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The road to Software Architecture (frontend edition)

According to the State of JS report, the “Code Architecture” problem was the main pain point for JavaScript developers in 2022.

In this post, I argue that folders are better than microservices, disagree with Uncle Bob, and cite Martin Fowler’s advice against the Gang Of Four book. This is my road to Software Architecture. Let’s go!

My background

As a Full-Stack Developer, I’ve been involved in the software design process since very early in my career.

Even before I realised it, I started making everyday architectural decisions such as:

  • where to put my code
  • what & how to test
  • which framework to use
  • how to spread the work between multiple developers, and so on

It turned out these little decisions matter in the long run. Some pieces of PHP code that I wrote eight years ago are still in use in production.

The oldest React app that is currently in use was started by my team at SystemSeed in 2017 from the Create React App template. We’ve managed to stay on un-ejected CRA all these years and recently upgraded the codebase to React 18.

Another long-living project was built with Next.js 2. Today it runs on top of Next.js 13 and serves thousands of users around the globe.

Working on such projects brings a lot of problems that I can classify as “Code Architecture” from the State of JS report. Let me elaborate on what I understand by that.

Software Architecture (as I understand it)

There are many clever definitions of software architecture. In this article, I lean towards the term “software architecture” to avoid any confusion between “software design” and “UI design”.

Philosophically speaking, software architecture work is about finding optimal answers to questions that don’t have one correct answer. I mean those questions with zero answers on StackOverflow (apart from the famous “It depends”).

Architectural problems often appear at the worst possible moment, disturbing our coding flow and making us feel annoyed and uncertain. That’s why software architecture can feel like a pain point, but in fact, it’s an essential part of our jobs, and Copilots can’t do it yet!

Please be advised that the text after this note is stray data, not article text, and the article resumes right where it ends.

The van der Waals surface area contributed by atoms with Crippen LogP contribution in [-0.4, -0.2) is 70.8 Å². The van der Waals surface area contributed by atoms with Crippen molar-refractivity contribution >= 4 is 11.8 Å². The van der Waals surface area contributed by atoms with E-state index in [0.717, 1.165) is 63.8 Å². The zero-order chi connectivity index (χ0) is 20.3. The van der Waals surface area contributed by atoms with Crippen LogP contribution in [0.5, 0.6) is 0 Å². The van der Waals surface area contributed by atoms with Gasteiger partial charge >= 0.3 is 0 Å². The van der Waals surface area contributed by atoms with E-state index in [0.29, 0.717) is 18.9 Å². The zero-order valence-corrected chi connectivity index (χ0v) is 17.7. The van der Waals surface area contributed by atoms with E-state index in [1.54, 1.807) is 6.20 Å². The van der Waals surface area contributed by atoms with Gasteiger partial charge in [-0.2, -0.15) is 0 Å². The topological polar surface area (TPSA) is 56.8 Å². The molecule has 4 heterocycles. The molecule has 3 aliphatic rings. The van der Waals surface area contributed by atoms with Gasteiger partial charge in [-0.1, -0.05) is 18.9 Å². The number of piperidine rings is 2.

Traditionally, software architecture decisions have been part of more senior roles’ responsibilities. Some companies even have a dedicated Software Architect role. That person, though, wouldn’t be able to decide on every little detail. They likely came from the backend background to oversee the systems on a very high level. So in practice, developers who actually implement frontend applications are the main contributors to the resulting code architecture.

That’s suddenly a lot of pressure on us! Let’s see how we can reduce our anxiety around code architecture and become better at it.

Learn your tools

“Clean Architecture”, the famous book by Uncle Bob, states that we should design framework-agnostic architectures:

Good architectures are centered on use cases so that architects can safely describe the structures that support those use cases without committing to frameworks, tools, and environments.

Really? Well, I’m hired as a framework specialist; how can I put it aside?

The answer turned out to be simple. Before you can put the frameworks aside, you need to learn a few of them on a very good level. Once you become fluent in a couple of frameworks, you start to see patterns and trade-offs. At that point, recommendations from Uncle Bob will start to make sense.

For example, these days, I focus on improving my React skills. For me, learning advanced React patterns is a valuable time investment and a good step towards understanding modern frontend in general.

My decision to focus on one established technology means saying no to many other tools and frameworks highlighted in the State of JS report. It's uncomfortable to feel "left behind," but I am confident that it will pay off.

As Nathaniel Schutta says in "Thinking Architecturally":

I thought I’d “missed the wave” of some technology or another. What I didn’t appreciate at the time is that new technologies are a lot like buses — one comes every 15 minutes or so.

Once I understand the tool deeply, I start making more informed architectural decisions.

Embrace folders

Many of us jumped into microservices way too soon. There is a much safer (and cheaper) option — folders!